Definition - What does Yoga Physiology mean?
Yoga physiology refers to the way in which the body is described and understood in yogic philosophy and teachings. It may also be used to describe the application of modern science and anatomy to the understanding of the effects on the body of yoga practice. Modern yoga teacher training will often integrate both of these approaches.
Yoga physiology traditionally considers the human body as being composed of five sheaths, or koshas. It is also thought to contain energy channels which can be activated, stimulated and influenced by yoga practice. The energy map of the human body also includes the chakras, which are energy vortexes, or centers, located in the subtle body rather than the physical body.
Yogapedia explains Yoga Physiology
In the Vedic texts, the human body is said to be made of three sariras, or “bodies,” which are related to the five koshas. The sariras are as follows:
- Sthula sarira - The gross body, which is also the annamaya kosha.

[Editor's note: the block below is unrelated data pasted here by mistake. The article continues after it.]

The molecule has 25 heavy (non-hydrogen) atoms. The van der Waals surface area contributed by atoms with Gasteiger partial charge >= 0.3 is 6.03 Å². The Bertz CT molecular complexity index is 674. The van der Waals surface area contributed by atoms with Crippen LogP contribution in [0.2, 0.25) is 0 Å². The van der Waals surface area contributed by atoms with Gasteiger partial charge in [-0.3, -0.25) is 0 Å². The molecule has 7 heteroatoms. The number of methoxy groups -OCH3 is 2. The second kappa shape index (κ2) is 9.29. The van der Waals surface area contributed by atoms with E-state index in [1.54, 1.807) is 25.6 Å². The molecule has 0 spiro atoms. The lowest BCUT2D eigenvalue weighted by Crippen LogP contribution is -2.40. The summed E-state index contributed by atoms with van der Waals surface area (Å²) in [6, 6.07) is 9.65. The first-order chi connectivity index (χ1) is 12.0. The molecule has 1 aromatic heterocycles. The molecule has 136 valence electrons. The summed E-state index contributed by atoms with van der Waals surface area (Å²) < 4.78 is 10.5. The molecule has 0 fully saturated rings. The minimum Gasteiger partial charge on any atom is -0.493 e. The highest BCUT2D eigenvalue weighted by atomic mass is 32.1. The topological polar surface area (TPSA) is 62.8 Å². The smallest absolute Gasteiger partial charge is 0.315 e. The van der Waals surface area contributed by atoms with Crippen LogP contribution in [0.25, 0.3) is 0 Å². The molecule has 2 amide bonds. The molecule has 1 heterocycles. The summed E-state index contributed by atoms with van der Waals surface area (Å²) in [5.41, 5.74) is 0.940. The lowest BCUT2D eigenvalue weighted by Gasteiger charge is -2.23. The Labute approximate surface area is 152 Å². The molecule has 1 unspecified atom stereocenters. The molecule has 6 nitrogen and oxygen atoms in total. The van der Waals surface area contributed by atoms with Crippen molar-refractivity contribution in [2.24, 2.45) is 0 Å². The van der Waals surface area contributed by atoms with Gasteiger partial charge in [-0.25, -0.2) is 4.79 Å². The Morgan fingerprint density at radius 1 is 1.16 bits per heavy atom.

- Suksma sarira - The subtle body, which includes the pranamaya, manomaya and vijnanamaya koshas.
- Karana sarira - The causal body, which is the ananda kosha.
It is desirable to be in this third body, which causes the gross and subtle bodies to be manifested. Within the subtle body, according to traditional yoga physiology, the nadis (energy channels) are said to intersect with and through the seven primary chakras.
Also in yoga physiology, it is the nadis which carry the prana. Although nadi translates as “nerve” in English, the nadis of yoga physiology are considered distinct from the anatomical structures. Kundalini yoga describes three main nadis: ida, pingala and sushumna which run along and to the sides of the spine.